How Do You Make it Cold?
You cannot control the weather, but you can control the impact the weather has on your business.
There is an old joke about some guys sitting together talking about their “best” insurance scam escapades that ends with the line, “So, how do you make a flood?” (If you don’t know the joke, you’re likely under age 40!) While it is true that you cannot make a flood, it is also true that we cannot make the weather cold. However, we need to recognize the growing need for our industry to be protected against winters that are not exactly wintery.
The economics of our industry are fairly straightforward: Gross margins are charged per gallon delivered. The number of gallons delivered is based on the number of gallons consumed. The number of gallons consumed (or at least 80% for space-heating customers) is based on the weather. You may not be able to control the weather, but the weather definitely controls you and your profits.
This past winter could have been an absolute financial disaster. Prices were up anywhere from 50% to 150% from the prior year. Interest rates were rising, putting a crimp on all spending, and after a reasonably normal October, the weather in November was warm, and the lost Heating Degree Days (HDDs) never recovered—leaving us with a double-digit percentage loss in HDDs and in sales volumes for heating fuels over the winter.
I said it could have been a disaster, but along with the warm weather in November came moderating prices. Though volumes were light, prices were still relatively high (see price chart with historical ranges over the past 5 years), allowing per gallon margins to remain strong – in many cases at record highs. If you can manage to sell with record per unit margins, some lost volume might not be that big of a deal.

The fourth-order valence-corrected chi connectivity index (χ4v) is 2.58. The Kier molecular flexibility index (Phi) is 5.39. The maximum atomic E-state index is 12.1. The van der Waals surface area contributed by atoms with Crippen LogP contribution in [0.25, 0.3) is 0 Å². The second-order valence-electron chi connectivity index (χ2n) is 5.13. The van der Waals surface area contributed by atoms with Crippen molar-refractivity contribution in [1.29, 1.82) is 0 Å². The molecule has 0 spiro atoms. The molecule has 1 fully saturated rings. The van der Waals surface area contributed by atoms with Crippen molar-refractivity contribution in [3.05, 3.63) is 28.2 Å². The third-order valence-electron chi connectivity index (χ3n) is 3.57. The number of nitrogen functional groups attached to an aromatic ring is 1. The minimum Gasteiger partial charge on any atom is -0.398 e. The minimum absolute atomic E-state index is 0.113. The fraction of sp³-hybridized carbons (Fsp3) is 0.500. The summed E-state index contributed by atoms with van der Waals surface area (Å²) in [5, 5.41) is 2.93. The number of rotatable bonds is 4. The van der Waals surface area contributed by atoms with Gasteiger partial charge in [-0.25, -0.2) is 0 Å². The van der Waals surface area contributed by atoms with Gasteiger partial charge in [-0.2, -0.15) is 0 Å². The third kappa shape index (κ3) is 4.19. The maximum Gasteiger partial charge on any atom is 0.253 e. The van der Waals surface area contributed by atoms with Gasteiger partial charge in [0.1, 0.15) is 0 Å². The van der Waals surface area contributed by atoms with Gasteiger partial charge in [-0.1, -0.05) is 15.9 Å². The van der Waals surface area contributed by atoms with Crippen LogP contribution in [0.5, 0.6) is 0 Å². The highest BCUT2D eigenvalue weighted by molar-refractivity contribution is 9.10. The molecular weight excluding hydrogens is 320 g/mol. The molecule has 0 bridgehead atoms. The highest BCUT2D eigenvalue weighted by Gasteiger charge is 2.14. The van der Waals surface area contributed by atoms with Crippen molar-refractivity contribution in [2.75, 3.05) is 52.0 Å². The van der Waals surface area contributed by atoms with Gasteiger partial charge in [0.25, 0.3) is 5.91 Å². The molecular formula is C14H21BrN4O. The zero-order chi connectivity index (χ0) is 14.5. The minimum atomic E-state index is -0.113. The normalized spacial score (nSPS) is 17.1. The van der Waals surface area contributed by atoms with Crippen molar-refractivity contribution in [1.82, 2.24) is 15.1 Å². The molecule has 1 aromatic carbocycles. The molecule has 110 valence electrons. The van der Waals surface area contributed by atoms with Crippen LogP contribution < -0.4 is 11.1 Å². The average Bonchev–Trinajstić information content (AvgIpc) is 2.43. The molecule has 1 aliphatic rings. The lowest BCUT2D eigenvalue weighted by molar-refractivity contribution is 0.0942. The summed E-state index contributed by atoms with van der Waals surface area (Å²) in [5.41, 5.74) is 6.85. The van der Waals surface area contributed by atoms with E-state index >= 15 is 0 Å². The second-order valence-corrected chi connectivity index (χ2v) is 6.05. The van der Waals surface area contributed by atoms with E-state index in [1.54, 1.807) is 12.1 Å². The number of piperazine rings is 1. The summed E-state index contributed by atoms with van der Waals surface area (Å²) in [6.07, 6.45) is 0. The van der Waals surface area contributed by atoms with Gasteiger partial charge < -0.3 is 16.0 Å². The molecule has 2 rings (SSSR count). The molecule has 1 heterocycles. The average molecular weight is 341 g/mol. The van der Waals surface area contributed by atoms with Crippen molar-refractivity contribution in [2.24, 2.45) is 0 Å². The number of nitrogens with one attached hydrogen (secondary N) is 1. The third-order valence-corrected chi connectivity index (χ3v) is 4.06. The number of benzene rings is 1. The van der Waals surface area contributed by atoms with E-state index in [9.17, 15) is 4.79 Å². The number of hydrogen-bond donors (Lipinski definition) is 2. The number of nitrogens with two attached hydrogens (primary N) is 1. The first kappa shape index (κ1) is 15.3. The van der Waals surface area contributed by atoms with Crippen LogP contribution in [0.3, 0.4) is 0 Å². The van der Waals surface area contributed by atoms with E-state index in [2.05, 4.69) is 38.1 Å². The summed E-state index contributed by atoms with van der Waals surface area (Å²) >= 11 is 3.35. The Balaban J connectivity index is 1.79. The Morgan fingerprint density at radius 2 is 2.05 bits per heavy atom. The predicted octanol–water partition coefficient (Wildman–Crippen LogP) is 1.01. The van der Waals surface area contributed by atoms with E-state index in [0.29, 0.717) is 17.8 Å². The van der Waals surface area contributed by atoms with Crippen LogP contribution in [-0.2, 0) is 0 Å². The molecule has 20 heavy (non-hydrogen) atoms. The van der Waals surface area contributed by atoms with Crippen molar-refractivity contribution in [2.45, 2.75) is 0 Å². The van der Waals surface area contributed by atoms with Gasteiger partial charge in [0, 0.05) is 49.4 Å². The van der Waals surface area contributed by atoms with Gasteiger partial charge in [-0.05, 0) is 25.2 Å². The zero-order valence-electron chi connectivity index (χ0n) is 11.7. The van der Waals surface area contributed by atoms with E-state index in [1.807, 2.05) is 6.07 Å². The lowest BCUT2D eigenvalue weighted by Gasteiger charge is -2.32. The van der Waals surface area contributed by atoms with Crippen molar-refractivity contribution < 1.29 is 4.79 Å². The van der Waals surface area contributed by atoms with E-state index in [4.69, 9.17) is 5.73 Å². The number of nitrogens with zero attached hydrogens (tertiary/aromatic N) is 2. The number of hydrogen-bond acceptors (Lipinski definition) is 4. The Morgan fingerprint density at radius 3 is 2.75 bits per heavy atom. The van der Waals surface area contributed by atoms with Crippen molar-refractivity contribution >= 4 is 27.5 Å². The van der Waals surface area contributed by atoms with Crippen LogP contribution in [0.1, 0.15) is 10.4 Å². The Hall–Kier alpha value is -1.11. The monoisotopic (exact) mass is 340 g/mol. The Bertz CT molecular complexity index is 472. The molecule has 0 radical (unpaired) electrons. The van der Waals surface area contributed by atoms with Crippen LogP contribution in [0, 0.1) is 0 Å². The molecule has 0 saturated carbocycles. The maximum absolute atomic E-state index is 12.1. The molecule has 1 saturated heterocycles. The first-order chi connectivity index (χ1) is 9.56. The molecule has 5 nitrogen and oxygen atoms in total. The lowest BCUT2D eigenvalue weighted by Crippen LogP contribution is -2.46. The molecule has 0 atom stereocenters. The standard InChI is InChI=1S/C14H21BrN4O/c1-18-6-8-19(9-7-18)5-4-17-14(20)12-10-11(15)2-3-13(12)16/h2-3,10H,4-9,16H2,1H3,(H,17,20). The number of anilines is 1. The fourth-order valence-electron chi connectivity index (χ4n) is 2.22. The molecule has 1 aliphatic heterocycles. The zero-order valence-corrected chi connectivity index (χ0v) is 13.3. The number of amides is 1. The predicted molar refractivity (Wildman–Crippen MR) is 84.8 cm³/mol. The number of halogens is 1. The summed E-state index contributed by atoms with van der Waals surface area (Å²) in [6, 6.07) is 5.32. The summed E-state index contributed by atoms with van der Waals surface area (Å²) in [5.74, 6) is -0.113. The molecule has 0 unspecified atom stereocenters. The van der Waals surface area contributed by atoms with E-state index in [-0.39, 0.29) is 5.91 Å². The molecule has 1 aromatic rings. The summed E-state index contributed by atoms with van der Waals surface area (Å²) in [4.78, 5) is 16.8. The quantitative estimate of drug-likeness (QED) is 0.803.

However, if the lost volume were more frequent (see HDD chart – last 10 years, Oct-Apr, at BOS weather station), profits would become much less predictable and the operating model would have to change.
The economics in the residential heating fuels industry are mostly fixed – salaries, equipment payments, rent, etc. While there are variable expenses relating to deliveries, you need to keep a fleet of trucks, drivers and dispatchers available to deliver your “normal” number of gallons. It is estimated that to simply break even, sales need to be between 85% and 90% of “normal.” This illustrates why a year that is 1–3% warmer (or colder) might not have a major impact on your bottom line, but once beyond 5%, it can be painful (or, if cold, enjoyable). Further, once we are beyond 10% warmer, we hear about layoffs, deferred capital expenditures, and sometimes uncomfortable conversations with banks and suppliers. In the last eight years, we have had three winters that were 5% warmer and two that were more than 10% warmer.
Prices will vary up and down. Supplier basis will jump about. If you sell your product at rack-plus, these gyrations do not have a major impact on you. If you sell your product – as most do – with the offer of a pricing program, you are familiar with the ways to hedge your offerings to make your per-gallon margins more predictable. You can- not control the weather, but you can control the impact the weather has on your business.
We don’t have opinions on the weather – other than that it is unpredictable. If it is not cold, we won’t make enough money. Risk management (hedging) is exactly that: managing a risk. Your trucks are insured. Your life is insured. Your service techs in someone’s basement are insured. How about your revenue? Is that insured?
Written by Philip J. Baratz. This article was originally published in the September/October 2023 issue of Indoor Comfort Marketing.